Radiation therapy is considered the only approved standard of care for children with newly diagnosed DIPG. It is the most effective initial treatment in relieving symptoms and potentially slowing tumor growth. Radiation therapy is administered by radiation oncologists and involves directing targeted beams of radiation at the tumor site, with the aim of damaging the cancer cells while minimizing harm to healthy tissue.

4.2 Chemotherapy

Chemotherapy drugs are designed to kill cancer cells, but their effectiveness in treating DIPG has historically been limited. However, ongoing research and clinical trials are exploring new chemotherapy drugs, drug combinations, and biologic agents that may be more effective in managing DIPG. A patient’s eligibility for these treatments may depend on individual factors, including age, general health, and tumor characteristics.

4.3 Clinical Trials

Children with DIPG might have the option to participate in clinical trials testing new treatment approaches. These trials are a critical part of the process of developing new therapies and can potentially offer children access to otherwise unavailable treatment options. It’s essential to discuss potential trial participation with your child’s medical team to understand the potential risks, benefits, and eligibility criteria.

5. Coping with a DIPG Diagnosis

A diagnosis of DIPG can be devastating for both the affected child and their family. It is crucial to find adequate support, including:

  • Regular communication with your medical team
  • Support groups for families affected by childhood cancer
  • Engaging with pediatric palliative care teams for medical, emotional, and practical support
  • Seeking professional psychological or counseling assistance if necessary

What to Expect

Start with this definitive guide to best practices and treatment options for DIPG/DMG.

Best Practices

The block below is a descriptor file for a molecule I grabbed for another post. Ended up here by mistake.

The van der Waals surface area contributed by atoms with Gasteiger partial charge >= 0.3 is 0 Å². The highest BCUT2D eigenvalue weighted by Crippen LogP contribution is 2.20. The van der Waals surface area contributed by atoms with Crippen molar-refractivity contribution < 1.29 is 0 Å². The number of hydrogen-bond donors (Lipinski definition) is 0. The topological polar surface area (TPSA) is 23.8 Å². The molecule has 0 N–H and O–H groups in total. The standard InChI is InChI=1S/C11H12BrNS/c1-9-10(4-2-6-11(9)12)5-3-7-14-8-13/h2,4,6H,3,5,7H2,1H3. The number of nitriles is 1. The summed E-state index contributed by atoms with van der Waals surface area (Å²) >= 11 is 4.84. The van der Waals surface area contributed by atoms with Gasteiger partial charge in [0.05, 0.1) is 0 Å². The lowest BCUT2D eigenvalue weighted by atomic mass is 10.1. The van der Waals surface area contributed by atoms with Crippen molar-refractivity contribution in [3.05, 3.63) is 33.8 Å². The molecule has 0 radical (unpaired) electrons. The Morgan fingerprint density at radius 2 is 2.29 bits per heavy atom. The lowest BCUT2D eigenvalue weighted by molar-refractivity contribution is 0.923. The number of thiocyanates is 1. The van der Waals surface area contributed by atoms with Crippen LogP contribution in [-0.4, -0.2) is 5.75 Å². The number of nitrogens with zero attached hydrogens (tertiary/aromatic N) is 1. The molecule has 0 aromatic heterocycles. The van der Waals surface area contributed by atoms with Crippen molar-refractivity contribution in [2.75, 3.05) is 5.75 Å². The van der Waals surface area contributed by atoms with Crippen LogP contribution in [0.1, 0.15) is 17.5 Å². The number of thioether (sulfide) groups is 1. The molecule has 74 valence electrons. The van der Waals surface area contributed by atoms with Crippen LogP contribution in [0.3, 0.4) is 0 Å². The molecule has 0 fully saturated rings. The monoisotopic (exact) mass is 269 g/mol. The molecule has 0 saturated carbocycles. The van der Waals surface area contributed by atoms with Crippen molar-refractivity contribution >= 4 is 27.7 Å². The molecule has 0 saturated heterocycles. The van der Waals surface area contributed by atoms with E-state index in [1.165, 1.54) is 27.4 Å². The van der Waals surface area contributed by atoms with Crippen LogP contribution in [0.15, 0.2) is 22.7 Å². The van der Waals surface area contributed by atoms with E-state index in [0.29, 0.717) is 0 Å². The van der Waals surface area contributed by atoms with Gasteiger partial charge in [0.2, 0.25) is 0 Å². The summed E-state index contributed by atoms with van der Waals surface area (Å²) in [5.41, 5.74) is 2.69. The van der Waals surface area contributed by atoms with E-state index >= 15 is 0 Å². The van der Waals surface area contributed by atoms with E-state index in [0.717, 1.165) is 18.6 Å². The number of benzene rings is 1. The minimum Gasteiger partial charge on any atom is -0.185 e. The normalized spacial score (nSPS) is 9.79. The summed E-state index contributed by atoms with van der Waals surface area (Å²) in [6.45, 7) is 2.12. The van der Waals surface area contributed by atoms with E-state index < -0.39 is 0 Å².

6. Resources and Support

Understanding the complexities of DIPG is crucial for parents and caregivers considering treatment options and seeking support. By staying informed, you can better advocate for your child’s care and participate in choosing the most appropriate treatment options. Whether through standard of cae treatments, clinical trials, or palliative care, the ultimate goal is to provide comprehensive support and care for children living with this difficult diagnosis.

My DIPG Navigator is a nationwide program designed to provide free, individualized guidance for patients facing a DIPG (diffuse intrinsic pontine glioma) or DMG (diffuse midline glioma) diagnosis. Deeply experienced in pediatric oncology, our Registered Nurses share options and expectations and connect families to the resources essential to making the most informed decisions throughout their cancer journey. My DIPG Navigator is a program developed and run by the ChadTough Defeat DIPG Foundation with support from their Navigator Partners and Family Partners.

1-on-1 Support for Families

Designed by families who have faced DIPG/DMG, this is the unique FREE resource they wish had existed during their own fight.

My DIPG Navigator

7. Hope from Research

Every day, researchers get one step closer to a cure. ChadTough Defeat DIPG Foundation is the largest private funder of DIPG/DMG research in the world. In addition to supporting some key clinical trials like Car-T cell and the Diffuse Midline Glioma – Adaptive Combinatorial Therapy (DMG-ACT) trial, the foundation attracts new talent to the field through pre-doctoral and post-doctoral Fellowship grants, as well as New Investigator grants. It also supports hypothesis-driven research projects from seasoned DIPG/DMG researchers that represent an innovative approach to a major challenge in DIPG research through its Game Changer grants.

“A significant number of DIPG patients are now getting 6 months or more of additional survival from newer therapies, including ChadTough Defeat DIPG funded projects like ONC201 and CAR T.”

Dr. Carl Koschmann
Clinical Research Director
Chad Carr Pediatric Brain Tumor Center